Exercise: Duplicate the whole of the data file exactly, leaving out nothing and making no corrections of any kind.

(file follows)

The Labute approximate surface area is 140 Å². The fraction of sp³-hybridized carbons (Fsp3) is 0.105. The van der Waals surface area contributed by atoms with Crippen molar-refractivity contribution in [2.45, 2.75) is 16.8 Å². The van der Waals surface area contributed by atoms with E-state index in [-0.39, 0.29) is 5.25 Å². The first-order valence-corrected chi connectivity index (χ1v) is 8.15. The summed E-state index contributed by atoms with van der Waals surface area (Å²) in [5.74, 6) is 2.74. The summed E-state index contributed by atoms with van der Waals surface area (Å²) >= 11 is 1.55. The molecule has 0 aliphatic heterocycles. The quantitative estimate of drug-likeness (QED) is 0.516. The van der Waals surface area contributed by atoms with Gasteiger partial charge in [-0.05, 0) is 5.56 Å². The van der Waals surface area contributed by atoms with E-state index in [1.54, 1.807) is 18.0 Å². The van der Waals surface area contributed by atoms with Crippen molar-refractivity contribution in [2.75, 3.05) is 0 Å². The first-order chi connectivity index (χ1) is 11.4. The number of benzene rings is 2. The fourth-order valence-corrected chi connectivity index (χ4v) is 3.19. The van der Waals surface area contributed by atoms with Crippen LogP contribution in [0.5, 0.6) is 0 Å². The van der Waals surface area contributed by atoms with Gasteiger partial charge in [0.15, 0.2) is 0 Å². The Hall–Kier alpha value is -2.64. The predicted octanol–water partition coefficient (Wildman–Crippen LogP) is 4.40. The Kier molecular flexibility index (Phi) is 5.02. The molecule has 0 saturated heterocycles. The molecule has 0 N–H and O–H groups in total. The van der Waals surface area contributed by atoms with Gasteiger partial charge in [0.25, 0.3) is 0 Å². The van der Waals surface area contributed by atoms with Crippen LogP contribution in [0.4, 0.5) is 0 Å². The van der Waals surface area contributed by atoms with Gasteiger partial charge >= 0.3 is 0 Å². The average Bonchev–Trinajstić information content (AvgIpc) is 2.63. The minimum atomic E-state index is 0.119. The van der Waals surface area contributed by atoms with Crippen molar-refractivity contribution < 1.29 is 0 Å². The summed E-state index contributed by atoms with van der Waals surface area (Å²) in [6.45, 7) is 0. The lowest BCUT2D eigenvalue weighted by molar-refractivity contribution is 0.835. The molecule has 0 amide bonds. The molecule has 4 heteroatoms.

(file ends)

The Labute approximate surface area is 140 Å². The fraction of sp³-hybridized carbons (Fsp3) is 0.105. The van der Waals surface area contributed by atoms with Crippen molar-refractivity contribution in [2.45, 2.75) is 16.8 Å². The van der Waals surface area contributed by atoms with E-state index in [-0.39, 0.29) is 5.25 Å². The first-order valence-corrected chi connectivity index (χ1v) is 8.15. The summed E-state index contributed by atoms with van der Waals surface area (Å²) in [5.74, 6) is 2.74. The summed E-state index contributed by atoms with van der Waals surface area (Å²) >= 11 is 1.55. The molecule has 0 aliphatic heterocycles. The quantitative estimate of drug-likeness (QED) is 0.516. The van der Waals surface area contributed by atoms with Gasteiger partial charge in [-0.05, 0) is 5.56 Å². The van der Waals surface area contributed by atoms with E-state index in [1.54, 1.807) is 18.0 Å². The van der Waals surface area contributed by atoms with Crippen molar-refractivity contribution in [2.75, 3.05) is 0 Å². The first-order chi connectivity index (χ1) is 11.4. The number of benzene rings is 2. The fourth-order valence-corrected chi connectivity index (χ4v) is 3.19. The van der Waals surface area contributed by atoms with Crippen LogP contribution in [0.5, 0.6) is 0 Å². The van der Waals surface area contributed by atoms with Gasteiger partial charge in [0.15, 0.2) is 0 Å². The Hall–Kier alpha value is -2.64. The predicted octanol–water partition coefficient (Wildman–Crippen LogP) is 4.40. The Kier molecular flexibility index (Phi) is 5.02. The molecule has 0 saturated heterocycles. The molecule has 0 N–H and O–H groups in total. The van der Waals surface area contributed by atoms with Gasteiger partial charge in [0.25, 0.3) is 0 Å². The van der Waals surface area contributed by atoms with Crippen LogP contribution in [0.4, 0.5) is 0 Å². The van der Waals surface area contributed by atoms with Gasteiger partial charge >= 0.3 is 0 Å². The average Bonchev–Trinajstić information content (AvgIpc) is 2.63. The minimum atomic E-state index is 0.119. The van der Waals surface area contributed by atoms with Crippen molar-refractivity contribution < 1.29 is 0 Å². The summed E-state index contributed by atoms with van der Waals surface area (Å²) in [6.45, 7) is 0. The lowest BCUT2D eigenvalue weighted by molar-refractivity contribution is 0.835. The molecule has 0 amide bonds. The molecule has 4 heteroatoms.